Child's play

Kohki Hasei on Blanka, Manila's slums and kids' positivity.

by Amber Wilkinson

Cydel Gabutero and Peter Milari in Blanka. Kokei Hasei: 'I think many films are very violent but I wanted to share good humour and positive energy'
Cydel Gabutero and Peter Milari in Blanka. Kokei Hasei: 'I think many films are very violent but I wanted to share good humour and positive energy'
Japanese director Kohki Hasei's feature debut Blanka is set in the slums of Manila where its eponymous heroine (Cydel Gabutero) gets by on her wits and whatever she can steal. When she meets a blind musician (Peter Millari) things begin to change for her and she hatches a plot to try to buy herself a mum. A warm fable that explores what the idea of 'home' really means for people on the fringes, the film is part of this year's Biennale College at Venice Film Festival and available to watch online via Salaweb. We talked to Hasei about making the film.

AW: You've made documentaries in Manila prior to this film - did the people you met inspire you?

KH: I visited Manila over 10 years ago and every year, at Christmas time, I visit the slum and spent a lot of time with all of the kids and my friends at the garbage dump site.

AW: So you thought the children's story would be a good one to tell

Blanka director Kohki Hasei: 'I try to keep the spirit of the kids in my heart'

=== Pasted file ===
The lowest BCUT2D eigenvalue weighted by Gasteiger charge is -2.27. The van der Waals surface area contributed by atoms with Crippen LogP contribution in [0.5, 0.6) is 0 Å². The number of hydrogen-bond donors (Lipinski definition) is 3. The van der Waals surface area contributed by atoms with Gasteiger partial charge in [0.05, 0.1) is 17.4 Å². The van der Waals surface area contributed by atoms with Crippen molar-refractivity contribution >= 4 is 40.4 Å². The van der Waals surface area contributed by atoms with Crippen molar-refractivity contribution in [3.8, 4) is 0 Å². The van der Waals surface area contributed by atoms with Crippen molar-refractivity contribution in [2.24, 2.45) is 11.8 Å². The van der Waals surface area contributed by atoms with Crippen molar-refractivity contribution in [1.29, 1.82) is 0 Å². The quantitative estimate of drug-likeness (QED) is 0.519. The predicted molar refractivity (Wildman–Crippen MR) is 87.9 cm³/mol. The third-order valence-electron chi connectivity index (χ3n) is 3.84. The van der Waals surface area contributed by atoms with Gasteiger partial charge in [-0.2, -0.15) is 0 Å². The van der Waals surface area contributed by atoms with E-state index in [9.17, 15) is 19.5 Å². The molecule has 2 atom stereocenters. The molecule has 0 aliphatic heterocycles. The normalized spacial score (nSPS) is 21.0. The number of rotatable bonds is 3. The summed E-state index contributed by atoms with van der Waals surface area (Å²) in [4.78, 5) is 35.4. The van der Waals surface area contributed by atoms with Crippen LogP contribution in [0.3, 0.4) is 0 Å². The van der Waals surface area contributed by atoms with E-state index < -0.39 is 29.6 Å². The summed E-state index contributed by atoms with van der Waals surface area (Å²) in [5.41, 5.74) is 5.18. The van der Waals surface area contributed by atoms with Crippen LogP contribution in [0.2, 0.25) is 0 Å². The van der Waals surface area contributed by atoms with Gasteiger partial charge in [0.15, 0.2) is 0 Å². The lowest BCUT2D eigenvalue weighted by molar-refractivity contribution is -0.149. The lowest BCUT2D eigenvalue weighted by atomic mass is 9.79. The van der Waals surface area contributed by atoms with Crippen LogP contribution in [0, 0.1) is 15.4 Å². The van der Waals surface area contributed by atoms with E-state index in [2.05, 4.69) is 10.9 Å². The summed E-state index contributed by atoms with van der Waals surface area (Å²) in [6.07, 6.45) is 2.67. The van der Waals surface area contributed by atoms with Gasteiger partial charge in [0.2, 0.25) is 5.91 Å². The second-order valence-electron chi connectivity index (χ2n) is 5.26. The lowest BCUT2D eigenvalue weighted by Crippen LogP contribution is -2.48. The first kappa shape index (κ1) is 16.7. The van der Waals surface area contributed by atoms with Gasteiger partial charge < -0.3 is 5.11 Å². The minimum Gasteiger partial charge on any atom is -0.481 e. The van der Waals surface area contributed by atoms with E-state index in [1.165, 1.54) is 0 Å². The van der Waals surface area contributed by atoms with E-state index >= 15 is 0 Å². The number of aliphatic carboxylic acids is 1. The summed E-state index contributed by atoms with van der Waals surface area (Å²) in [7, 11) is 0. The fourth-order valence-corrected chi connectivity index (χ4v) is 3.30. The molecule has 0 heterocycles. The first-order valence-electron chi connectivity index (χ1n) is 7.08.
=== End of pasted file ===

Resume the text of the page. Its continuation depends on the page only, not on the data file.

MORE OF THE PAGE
Blanka director Kohki Hasei: 'I try to keep the spirit of the kids in my heart' Photo: Carmen del Prado
KH:I spent a long time with kids living on the street. When they're six years old or 11 years old or four years old, they don't care what they're standing on - even on garbage or in a cemetery. They don't care who is rich or who is poor - they are working, surviving. But at the same time they are playing, with joy and pleasure. But when the children get older, they become more aware of society and how it's going and some of them fall into drug taking and give up because they are in such a harsh situation. I want to show we were all kids. And I want to spend time to make film with kids who have such a great energy.

AW: The film is very positive. Quite often films from the Philippines that comes to festivals are gritty and quite violent but an older child could go and watch your film and get something from it.

KH: I'm Japanese and I think many films are very violent but I wanted to share good humour and positive energy. I don't want to make people depressed. I'm old enough that I don't want to share a violent feeling with an audience. A lot of filmmakers take money and make depressing films for people. I want to give a good energy and a new point of view.

AW: How did you cast the film?

KH: It took two months - I was just walking the street every day from 9am to 6pm. I wanted to work at night in the slum as well but my assistant wouldn't come with me because it is so dangerous. The main character isn't from the street - she comes from a very small village on a beautiful island. My producer found her on Youtube while I was writing the script, so I wrote it with her in mind. But when I got to Manila and asked my crew to find her, they couldn't, because she was living on a different island. We almost gave up but two weeks before the shooting started, we found her. The blind man I met three years ago on the streets of Manila. Again, I asked the crew to find him and we couldn't for a month. It was so hard to find him.